This is shaping up to be a big week here at the “Church of Christ Celebrities” blog! As you can tell from the title of this post, we have reached another milestone–forty entries in total, and our fifth post since the restart back in July. Today (September 12, 2019) is also an important day for me, since my book, Visions of Restoration: The History of Churches of Christ, is officially out now. You can purchase copies at http://www.hcu.edu/product/visions-of-restoration-the-history-of-churches-of-christ-by-john-young/ , and if you’re in the Florence, Alabama area today, I’d love to see you at the book signing event at Heritage Christian University tonight at 6:30pm.
Our previous two entries (one on former WWE champion John Layfield, the other on former UFC champion Holly Holm) have drawn on topic suggestions from the world of combat sports. Today’s post continues the entertainment theme but pulls its subject from a different corner of that realm. We’ll be focusing for a few minutes on the potential connections to Churches of Christ of the late actor Powers Boothe (1948-2017).
Boothe, a native Texan, is perhaps best known for his roles in a couple of enormously popular westerns–his turn as Cy Tolliver on the HBO series Deadwood, and his portrayal of “Curly Bill” Brocius in Tombstone. Yet he also took on markedly different roles as well, including his Emmy-winning spell as cult leader Jim Jones (who was himself a former member of the Disciples of Christ–perhaps that would be a good future post!) and President Noah Daniels on 24.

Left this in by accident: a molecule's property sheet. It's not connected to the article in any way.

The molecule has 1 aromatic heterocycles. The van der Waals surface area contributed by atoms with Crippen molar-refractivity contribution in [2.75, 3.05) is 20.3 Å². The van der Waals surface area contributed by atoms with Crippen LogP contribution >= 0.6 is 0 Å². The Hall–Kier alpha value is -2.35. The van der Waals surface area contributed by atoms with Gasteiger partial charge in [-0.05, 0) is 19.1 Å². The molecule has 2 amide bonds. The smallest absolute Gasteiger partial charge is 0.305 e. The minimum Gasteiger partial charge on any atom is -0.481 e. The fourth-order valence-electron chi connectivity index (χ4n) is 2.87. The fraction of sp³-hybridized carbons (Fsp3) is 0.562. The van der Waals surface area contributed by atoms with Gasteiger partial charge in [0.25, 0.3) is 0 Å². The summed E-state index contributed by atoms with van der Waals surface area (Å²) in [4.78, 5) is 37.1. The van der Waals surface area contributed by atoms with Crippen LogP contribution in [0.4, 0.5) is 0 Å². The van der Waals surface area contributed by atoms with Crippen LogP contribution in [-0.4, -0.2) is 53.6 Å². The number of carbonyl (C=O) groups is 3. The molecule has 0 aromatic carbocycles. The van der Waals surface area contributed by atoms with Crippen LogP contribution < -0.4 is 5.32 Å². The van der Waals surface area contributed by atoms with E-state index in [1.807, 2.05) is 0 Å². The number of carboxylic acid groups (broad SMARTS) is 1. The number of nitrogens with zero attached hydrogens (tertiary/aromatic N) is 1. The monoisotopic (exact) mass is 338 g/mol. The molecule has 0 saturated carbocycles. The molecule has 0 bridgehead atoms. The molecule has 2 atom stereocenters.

Boothe was suggested to me as a topic for consideration by a reader of the blog, and it did not take me long to find evidence of some connection to Churches of Christ. A 1980 profile of the actor in People (published in the run-up to the release of the Jim Jones TV miniseries) stated that:
Boothe himself grew up hearing fiery Church of Christ sermons in the West Texas town of Snyder, where his father was a cotton farmer and fiddler. Powers played football in high school but decided, “I’m not going to make my living out of beating my head against somebody else.” To avoid the draft, he became the first member of his family to attend college and got a degree in education from LBJ’s alma mater, Southwest Texas State University. (1)
Information about the actor’s connections to Churches of Christ later in life was harder to come by, but I did discover that several members of his family, including two of his brothers, were described as longtime members of the fellowship in their respective obituaries. (2) So while we as readers might like to have had more information about Powers Boothe himself, I believe we do have enough to establish a connection, meaning that this week’s entry is also CONFIRMED.
Thanks for reading all the way to the end, and for your support of the blog over the last couple of years!
(1) David Sheff, “An Unknown Actor Re-Creates the Horror of Jonestown and Makes His Name: Powers Boothe,” People, April 21, 1980, accessed August 5, 2019, https://people.com/archive/an-unknown-actor-re-creates-the-horror-of-jonestown-and-makes-his-name-powers-boothe-vol-13-no-16/ .
(2) See, for instance, “Tommy Dale Boothe of Carthage, Texas,” Jimerson-Lipsey Funeral Home, https://www.jimerson-lipsey.com/obituary/tommy-boothe .